When 23 rounds of gunfire rang out in the Brownsville neighborhood of Brooklyn two weeks ago, no one called 911 -- but police were able to detect it with $1.5 million technology that's been rolled out in more than a dozen New York City neighborhoods.
The high-tech ShotSpotter helped authorities quickly track down shell casings from that shooting, police said. At a news conference Wednesday, Chief Robert Boyce played audio of the gunfire picked up by ShotSpotter.
"You're hearing it now. Can you imagine what it sounds like when you're living there?" he said. "It was a very dangerous weapon, a 9-millimeter fully automatic machine pistol."
Police have still not found the person who fired the gun.
"We canvass the building seeing if we can find witnesses who tell us more," Boyce said, describing how police officers followed up on the ShotSpotter report. "We looked outside, didn't see anyone running from the building. So we believe that person lives there or staying with someone."
Police pointed to two other cases where ShotSpotter technology helped authorities respond quickly: one more in Brownsville and another in East Flatbush.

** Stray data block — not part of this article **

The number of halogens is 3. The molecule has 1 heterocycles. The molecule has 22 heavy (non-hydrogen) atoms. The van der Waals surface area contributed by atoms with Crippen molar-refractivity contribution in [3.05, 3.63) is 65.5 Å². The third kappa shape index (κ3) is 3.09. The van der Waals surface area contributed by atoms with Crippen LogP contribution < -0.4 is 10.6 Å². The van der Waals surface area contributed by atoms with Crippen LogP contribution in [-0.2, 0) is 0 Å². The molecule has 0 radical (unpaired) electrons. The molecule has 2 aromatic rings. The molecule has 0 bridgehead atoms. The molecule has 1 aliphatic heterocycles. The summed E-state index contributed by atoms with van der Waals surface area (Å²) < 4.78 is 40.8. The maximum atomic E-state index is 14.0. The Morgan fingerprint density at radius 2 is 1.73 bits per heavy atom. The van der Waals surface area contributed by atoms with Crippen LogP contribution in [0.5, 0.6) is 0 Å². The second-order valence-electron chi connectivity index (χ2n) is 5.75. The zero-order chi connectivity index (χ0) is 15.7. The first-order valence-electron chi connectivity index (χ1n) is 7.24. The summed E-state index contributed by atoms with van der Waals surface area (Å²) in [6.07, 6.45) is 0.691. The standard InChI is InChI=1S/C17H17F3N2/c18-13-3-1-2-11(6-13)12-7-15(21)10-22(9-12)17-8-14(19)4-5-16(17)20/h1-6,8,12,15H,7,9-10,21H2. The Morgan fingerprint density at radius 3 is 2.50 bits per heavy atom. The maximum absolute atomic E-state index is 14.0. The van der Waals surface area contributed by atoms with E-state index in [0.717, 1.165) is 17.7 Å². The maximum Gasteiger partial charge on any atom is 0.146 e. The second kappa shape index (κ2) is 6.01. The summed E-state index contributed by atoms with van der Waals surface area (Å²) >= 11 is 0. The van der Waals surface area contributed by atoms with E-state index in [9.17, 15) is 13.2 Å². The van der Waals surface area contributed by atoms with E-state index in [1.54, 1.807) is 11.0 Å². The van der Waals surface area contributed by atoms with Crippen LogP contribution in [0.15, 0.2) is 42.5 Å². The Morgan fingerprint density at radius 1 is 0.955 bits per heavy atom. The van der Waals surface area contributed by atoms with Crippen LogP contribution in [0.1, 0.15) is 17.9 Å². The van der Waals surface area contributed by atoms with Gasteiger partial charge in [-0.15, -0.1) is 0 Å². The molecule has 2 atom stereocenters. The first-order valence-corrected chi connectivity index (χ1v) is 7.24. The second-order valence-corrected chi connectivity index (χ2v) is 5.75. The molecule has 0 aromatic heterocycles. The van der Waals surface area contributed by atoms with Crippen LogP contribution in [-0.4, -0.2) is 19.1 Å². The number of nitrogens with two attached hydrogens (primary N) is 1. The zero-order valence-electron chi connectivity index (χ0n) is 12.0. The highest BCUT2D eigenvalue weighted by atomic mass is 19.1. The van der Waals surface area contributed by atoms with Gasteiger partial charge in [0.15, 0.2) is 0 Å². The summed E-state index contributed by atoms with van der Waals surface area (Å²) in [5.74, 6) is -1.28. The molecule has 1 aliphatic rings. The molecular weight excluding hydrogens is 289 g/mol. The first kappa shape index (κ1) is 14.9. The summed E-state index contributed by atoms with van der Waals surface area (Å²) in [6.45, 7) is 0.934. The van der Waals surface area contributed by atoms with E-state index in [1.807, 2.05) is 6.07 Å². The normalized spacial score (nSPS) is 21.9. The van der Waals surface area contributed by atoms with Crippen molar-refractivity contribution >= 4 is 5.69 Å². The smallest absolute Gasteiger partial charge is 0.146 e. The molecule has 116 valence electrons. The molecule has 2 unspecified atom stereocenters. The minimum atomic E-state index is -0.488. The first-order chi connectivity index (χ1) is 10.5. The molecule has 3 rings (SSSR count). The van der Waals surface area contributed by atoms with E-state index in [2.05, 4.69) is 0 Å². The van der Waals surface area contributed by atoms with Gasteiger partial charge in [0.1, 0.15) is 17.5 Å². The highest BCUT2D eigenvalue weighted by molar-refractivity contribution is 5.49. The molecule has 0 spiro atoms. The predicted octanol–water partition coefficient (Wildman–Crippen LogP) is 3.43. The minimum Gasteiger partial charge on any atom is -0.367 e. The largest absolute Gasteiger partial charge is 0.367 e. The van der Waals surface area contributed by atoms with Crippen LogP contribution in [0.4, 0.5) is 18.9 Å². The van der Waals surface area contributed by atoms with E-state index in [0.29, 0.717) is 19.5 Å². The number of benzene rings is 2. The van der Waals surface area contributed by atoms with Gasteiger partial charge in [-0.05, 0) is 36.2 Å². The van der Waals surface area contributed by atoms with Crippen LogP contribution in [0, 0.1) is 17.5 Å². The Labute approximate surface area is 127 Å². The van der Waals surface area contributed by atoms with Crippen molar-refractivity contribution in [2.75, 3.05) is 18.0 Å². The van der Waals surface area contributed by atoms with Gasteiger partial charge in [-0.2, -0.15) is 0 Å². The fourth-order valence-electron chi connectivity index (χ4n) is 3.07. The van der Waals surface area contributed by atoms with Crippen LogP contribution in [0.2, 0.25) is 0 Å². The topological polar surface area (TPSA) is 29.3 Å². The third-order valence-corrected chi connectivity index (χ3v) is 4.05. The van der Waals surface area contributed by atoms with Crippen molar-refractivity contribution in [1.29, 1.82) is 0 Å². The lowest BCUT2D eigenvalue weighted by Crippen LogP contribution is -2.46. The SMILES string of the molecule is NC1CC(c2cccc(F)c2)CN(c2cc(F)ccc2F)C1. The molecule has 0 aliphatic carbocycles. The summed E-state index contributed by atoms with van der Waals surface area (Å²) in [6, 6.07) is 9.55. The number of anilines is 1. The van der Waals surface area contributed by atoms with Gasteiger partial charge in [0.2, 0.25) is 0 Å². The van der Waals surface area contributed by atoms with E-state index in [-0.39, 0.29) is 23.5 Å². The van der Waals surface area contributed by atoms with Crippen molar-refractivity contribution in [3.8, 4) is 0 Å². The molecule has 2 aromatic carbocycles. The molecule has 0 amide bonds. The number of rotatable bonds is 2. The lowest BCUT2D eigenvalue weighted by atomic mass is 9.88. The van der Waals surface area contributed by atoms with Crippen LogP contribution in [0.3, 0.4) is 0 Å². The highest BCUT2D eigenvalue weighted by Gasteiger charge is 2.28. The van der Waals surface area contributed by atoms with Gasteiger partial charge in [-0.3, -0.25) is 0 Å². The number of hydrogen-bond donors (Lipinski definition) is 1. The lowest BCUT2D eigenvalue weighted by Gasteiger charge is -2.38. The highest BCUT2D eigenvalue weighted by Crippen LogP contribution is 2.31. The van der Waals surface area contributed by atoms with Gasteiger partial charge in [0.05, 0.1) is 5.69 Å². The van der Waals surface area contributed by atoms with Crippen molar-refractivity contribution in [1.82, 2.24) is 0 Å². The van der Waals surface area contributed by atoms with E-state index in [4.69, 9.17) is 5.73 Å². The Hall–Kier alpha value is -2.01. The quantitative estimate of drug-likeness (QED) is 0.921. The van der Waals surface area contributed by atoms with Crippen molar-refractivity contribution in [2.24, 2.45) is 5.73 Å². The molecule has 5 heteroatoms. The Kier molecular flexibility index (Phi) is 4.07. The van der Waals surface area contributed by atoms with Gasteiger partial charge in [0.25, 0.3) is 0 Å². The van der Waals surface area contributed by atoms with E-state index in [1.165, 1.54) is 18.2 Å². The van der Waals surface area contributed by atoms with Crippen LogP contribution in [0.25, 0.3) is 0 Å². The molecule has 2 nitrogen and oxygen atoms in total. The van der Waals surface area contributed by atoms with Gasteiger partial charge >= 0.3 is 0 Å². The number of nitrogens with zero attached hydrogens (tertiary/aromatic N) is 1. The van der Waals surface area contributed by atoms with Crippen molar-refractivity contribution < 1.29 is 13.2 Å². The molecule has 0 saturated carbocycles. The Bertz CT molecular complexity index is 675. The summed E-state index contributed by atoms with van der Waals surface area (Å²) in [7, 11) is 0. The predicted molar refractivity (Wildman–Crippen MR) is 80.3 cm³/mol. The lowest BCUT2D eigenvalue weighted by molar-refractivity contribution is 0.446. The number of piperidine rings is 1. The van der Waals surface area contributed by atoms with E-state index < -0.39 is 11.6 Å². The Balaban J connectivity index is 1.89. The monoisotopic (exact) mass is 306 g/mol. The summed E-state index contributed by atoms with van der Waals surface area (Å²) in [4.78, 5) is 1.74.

After those shots in East Flatbush were fired, police were able to get video of the two suspects leaving the scene. Authorities are still working to identify them both.
"The good news going forward is we'll have a much more accurate picture of gun violence in the city," said Boyce.
But the technology's also highlighting another problem: In two weeks, ShotSpotter picked up 55 reports of gunfire but 911 was called only 12 times. Authorities are hoping that will change with the incorporation of the technology into police patrol and response.
The pilot program will be used for about a year, and authorities say in neighborhoods like Brownsville, the intention is to not only cut down on crime but to improve officer safety because precincts will have a better idea of how many officers to send to shootings.